The Independent View: Sorry ActionAid – it’s time to put people in charge of their own development

This is a response article to ‘The Independent View: Centre Forum is wrong about aid – UK aid makes a difference’ by Centre Forum’s Pauline Dixon and Paul Marshall

Failure to allocate international aid more effectively on a rising budget will lead to a rapid decline in public support for it. This is what the CentreForum paper ‘International aid and educating the poorest’ seeks to address, and this is why ActionAid’s concerns about our paper, set out last week on Lib Dem Voice, are misplaced.

We are not opposed to international aid (ActionAid comes close to implying we are). Nor do we oppose the government’s commitment to meeting the UN aid target of 0.7% of GNI. Our paper, which is modest in scope, is about making sure that aid reaches those who need it most through school voucher programmes at grassroots level. Education vouchers go straight to the user and have long been shown to provide the largest achievement gains for the most disadvantaged students in developed and developing economies.

There is no escaping the fact that aid directed to governments has a dismal record compared with aid directed to individuals. ActionAid’s failure to acknowledge this comes as no surprise. Over the years, they have continually argued against private sector involvement in the design and delivery of basic services, and in doing so they have proven themselves to be out of touch with developments on the ground. An increasing amount of research shows that there is often a better quality, private alternative to aid between governments.

We want to make three points in response to the ActionAid article. The first is about the growing number of children in developing countries accessing public education. ActionAid says that “Ghana and Rwanda are now on track to achieve the Millennium Development Goal guaranteeing universal primary education by 2015”. But this is both misleading and a little bit worrying. The figures are skewed by the transfer of pupils to government schools from private unrecognised (or unregistered) schools. And recent research suggests that after the introduction of free primary education in countries like Ghana and Rwanda fewer children attended school due to the crowding out of private unaided schools that had not been on any official lists.

Secondly, the fact that more children are now enrolled in government schools fails to take into account concerns over the very low quality of education that many of these children are receiving. Bums on seats does not denote quality. Even reports published by DfID acknowledge that the “expansion of basic services has often been accompanied by a deterioration in quality”.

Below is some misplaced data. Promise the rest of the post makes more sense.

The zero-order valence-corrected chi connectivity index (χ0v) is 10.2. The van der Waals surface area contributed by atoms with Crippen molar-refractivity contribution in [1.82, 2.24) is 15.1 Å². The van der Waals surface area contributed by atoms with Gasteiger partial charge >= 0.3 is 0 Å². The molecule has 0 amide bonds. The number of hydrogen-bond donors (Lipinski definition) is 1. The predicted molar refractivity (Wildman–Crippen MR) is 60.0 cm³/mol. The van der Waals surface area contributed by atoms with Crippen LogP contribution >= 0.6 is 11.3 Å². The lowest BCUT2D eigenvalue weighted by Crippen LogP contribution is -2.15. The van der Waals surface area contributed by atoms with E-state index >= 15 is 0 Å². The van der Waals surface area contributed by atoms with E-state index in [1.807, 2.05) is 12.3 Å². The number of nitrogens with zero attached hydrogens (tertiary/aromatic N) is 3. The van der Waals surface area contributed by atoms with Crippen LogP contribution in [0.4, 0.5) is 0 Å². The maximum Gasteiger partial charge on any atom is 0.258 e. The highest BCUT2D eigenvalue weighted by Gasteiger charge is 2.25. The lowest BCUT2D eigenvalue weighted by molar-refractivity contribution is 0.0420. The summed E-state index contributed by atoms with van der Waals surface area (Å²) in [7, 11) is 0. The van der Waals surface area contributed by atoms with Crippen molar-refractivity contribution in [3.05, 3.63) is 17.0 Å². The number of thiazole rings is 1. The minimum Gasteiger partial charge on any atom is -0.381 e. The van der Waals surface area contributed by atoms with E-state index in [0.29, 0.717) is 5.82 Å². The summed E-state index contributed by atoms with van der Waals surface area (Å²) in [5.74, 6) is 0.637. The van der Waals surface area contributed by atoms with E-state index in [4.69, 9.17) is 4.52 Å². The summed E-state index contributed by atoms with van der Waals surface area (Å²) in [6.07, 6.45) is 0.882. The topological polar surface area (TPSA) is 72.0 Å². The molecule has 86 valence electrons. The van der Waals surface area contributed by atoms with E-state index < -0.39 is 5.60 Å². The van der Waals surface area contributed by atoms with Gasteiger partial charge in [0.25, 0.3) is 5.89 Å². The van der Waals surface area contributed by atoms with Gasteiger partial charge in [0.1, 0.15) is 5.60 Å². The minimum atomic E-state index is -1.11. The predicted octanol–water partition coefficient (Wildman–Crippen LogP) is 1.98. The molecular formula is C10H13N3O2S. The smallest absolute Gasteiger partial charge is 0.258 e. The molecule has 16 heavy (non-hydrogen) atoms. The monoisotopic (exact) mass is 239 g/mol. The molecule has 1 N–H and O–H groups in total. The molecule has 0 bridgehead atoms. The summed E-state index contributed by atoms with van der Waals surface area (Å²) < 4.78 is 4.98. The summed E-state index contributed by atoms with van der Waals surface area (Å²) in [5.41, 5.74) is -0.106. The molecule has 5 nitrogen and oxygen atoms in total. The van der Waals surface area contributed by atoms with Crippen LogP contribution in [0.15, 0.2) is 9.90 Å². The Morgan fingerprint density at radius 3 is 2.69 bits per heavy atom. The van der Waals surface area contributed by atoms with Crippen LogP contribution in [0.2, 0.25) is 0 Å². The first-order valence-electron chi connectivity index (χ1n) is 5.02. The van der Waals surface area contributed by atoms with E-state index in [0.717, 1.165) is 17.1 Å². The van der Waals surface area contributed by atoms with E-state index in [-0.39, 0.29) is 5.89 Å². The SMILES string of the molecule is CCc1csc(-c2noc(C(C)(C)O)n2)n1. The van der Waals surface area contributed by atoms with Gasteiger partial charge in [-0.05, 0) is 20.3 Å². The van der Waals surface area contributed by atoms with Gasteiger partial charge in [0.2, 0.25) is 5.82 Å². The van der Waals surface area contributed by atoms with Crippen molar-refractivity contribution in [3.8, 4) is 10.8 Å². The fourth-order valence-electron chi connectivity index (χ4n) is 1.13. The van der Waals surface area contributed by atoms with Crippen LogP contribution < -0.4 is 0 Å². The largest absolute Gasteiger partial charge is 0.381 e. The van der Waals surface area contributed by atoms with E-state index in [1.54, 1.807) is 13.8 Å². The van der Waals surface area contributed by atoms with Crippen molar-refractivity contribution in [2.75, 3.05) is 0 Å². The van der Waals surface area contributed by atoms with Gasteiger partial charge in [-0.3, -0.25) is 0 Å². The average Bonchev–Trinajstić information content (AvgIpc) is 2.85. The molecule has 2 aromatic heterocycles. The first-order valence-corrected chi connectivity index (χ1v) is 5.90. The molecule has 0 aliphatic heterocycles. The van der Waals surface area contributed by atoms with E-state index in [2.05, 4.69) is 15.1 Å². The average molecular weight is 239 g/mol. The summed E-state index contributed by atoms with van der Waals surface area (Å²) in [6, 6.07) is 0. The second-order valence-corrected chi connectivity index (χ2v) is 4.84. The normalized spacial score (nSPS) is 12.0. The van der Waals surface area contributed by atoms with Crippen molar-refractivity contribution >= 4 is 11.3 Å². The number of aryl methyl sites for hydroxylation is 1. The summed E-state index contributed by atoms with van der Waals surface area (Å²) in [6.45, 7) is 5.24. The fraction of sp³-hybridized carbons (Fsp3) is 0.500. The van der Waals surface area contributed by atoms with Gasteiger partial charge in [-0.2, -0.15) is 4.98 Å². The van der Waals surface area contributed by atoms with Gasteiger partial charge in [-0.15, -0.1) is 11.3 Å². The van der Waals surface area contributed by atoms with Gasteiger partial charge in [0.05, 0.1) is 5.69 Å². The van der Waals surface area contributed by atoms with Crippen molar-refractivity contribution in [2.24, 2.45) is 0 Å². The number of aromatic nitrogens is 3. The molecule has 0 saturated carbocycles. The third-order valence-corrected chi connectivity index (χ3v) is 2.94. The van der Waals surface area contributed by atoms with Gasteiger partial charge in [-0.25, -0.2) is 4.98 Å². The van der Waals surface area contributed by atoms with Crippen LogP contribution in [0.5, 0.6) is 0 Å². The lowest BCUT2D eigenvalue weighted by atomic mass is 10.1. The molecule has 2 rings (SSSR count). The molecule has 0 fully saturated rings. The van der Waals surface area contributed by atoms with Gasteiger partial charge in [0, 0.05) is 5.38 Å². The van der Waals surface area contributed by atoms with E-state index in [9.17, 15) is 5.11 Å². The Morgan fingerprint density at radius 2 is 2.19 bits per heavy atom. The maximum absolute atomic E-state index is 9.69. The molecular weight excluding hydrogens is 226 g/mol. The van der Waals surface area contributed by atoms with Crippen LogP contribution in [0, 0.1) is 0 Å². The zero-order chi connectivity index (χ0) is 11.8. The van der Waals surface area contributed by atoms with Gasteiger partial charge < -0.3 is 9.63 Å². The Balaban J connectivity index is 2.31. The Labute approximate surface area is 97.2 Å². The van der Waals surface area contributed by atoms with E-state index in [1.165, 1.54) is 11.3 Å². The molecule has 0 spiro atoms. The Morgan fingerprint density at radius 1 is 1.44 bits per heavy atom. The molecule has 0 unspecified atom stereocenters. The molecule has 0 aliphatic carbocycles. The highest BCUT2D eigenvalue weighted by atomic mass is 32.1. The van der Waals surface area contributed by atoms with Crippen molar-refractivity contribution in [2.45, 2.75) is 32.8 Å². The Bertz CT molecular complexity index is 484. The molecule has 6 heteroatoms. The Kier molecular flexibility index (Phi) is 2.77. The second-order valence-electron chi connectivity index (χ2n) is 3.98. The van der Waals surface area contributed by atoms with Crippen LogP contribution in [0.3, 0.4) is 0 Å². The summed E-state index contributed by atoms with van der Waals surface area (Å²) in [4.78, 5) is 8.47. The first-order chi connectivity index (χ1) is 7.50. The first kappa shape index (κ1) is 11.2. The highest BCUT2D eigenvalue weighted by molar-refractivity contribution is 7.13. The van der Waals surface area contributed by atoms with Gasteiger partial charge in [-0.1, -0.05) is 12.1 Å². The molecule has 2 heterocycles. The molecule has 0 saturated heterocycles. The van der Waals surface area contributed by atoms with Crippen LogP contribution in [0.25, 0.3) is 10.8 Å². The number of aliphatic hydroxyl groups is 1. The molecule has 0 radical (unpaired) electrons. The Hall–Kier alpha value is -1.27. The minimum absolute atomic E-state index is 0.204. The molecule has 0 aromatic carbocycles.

Thirdly, extensive research shows that private unaided schools outperform government schools at a fraction of the teacher cost and are the preferred choice of many poor families. The peer reviewed and reported research upon which our paper is based looks at five countries testing over 24,000 children in both government and private schools for the poorest. Census and survey information has been carried out in slums around the world to gather data, and education vouchers have been shown in randomized control trials to benefit the very poorest in achievement gains.

Evidence based policy is of the utmost importance. It is time that ActionAid drops the philosophical baggage and considers putting people in charge of their own development. Let’s continue to allow UK aid to make a difference. We have never argued otherwise. We are just proposing a more effective and efficient way of allocating it.

The Independent View‘ is a slot on Lib Dem Voice which allows those from beyond the party to contribute to debates we believe are of interest to LDV’s readers. Please email [email protected] if you are interested in contributing.

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This entry was posted in Op-eds and The Independent View.


  • I don’t know anything about this issue but on the face of it, it’s hard to understand why a charity would be so desperate for the government to be running services given that governments in many poor countries are corrupt ( a key reason why development is hampered). Why would they run schools and hospitals as best they can if they are corrupt in other services?

  • Simon McGrath 20th Sep '11 - 5:13pm

    An excellent idea.
    I wonder if it could work in the UK……..

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